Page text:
Sunday musings about arrays and indexing


(Here I call “Arrays” arrays, slices, vects and library-defined very array-like data structures).

When I use Arrays in Rust I am often unsure if a specific Array access will have bound tests. Such tests are good to catch bugs, but the presence of such tests slows down the code a little inside loops, and worse they usually stop LLVM from vectorizing the code. So I inspect the asm code manually looking for calls to core9panicking18panic_bounds_check sections.

This isn’t handy at all. The minimum the compiler should do is to list what bound tests it didn’t manage to remove (on request, using a compiler switch that also allows to specify the function name to avoid being flooded by useless output). It’s the back-end that removes the useless Array bound tests, but it’s still better for the compiler to perform this job instead of me.

Time ago I suggested to introduce two slice access functions that give a compilation error if the back-end isn’t able to remove a specific bound test. Probably this is not easy to do because the compiler front-end needs feedback from the back-end. And LLVS skills at removing a particular Array bound test are not formallly specified, so a back-end update could introduce new compilation errors… This is not great, I guess.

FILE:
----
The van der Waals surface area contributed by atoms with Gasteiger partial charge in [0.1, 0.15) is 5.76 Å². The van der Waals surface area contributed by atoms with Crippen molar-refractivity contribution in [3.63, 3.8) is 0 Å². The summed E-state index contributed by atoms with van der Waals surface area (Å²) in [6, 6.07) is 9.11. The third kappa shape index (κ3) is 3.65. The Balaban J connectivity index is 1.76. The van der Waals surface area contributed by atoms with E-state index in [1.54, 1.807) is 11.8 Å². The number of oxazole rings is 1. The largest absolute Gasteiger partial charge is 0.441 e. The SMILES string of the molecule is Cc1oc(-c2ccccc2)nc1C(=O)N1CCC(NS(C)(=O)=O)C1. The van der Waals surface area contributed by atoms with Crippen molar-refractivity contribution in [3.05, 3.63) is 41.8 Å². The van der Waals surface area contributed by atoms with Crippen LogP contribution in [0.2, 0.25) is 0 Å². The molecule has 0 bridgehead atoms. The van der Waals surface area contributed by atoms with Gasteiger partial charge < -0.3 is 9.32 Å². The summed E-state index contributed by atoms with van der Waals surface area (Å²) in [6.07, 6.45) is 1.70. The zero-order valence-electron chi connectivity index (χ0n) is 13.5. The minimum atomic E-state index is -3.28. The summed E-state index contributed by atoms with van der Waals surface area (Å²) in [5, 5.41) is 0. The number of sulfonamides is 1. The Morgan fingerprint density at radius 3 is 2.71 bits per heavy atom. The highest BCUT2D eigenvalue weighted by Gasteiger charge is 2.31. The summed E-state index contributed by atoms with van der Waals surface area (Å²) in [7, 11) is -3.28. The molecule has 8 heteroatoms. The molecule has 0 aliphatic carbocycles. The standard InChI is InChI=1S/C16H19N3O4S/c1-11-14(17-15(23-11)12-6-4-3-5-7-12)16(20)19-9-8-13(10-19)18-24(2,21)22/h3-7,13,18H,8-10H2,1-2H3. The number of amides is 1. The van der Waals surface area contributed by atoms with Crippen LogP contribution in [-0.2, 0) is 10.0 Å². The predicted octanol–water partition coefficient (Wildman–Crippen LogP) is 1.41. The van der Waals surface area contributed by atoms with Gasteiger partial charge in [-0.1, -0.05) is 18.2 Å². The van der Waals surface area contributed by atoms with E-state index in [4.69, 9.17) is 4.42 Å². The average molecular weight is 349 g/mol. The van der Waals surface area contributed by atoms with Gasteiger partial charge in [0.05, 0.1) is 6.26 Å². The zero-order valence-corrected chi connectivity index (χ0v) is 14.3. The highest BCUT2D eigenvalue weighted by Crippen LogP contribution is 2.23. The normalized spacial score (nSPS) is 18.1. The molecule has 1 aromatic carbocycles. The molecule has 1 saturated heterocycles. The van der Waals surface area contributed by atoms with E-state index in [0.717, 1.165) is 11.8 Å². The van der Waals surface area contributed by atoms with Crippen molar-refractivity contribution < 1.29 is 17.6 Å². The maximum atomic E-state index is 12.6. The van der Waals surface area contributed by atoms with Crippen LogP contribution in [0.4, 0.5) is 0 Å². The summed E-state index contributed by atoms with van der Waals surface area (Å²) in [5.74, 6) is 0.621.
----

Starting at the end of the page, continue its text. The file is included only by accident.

When I write code that has to handle many arrays and I juggle many indexes, I’d like a syntax to specify strongly typed indexes and associate them with specific Array types (this is allowed in Ada language). This saves you from bugs if you try to access an Array with the wrong indexing variable (a classic bug is to access a 2D array row with a column index. Calling them ‘r’ and ‘c’ or ‘row’ and ‘col’ helps, but I’d prefer the type system to catch all bugs at compile-time. Even if sometimes you need to cast or swap index types, like when you transpose a matrix). This idea also goes well with another Ada feature, ranged values, an index value is verified to be inside its Array bounds even when you create/modify it. So the Array access itself doesn’t need to be bounds-tested.

One of the features I’d like in a future language is it to have logic tools to allow me to write down a proof that specific critical Array accesses are inside their bounds. This allows the compiler front-end to remove a bound test even in debug builds and it bypasses all the troubles with back-end optimizations.


I think this has been experimented before:

But I don’t know what came out of it. It seems legitimately useful, although the use of phantom lifetimes (as opposed to phantom types) means that (a) error messages are atrocious and (b) spurious lifetime errors can occur (Index<'id> should really be 'static).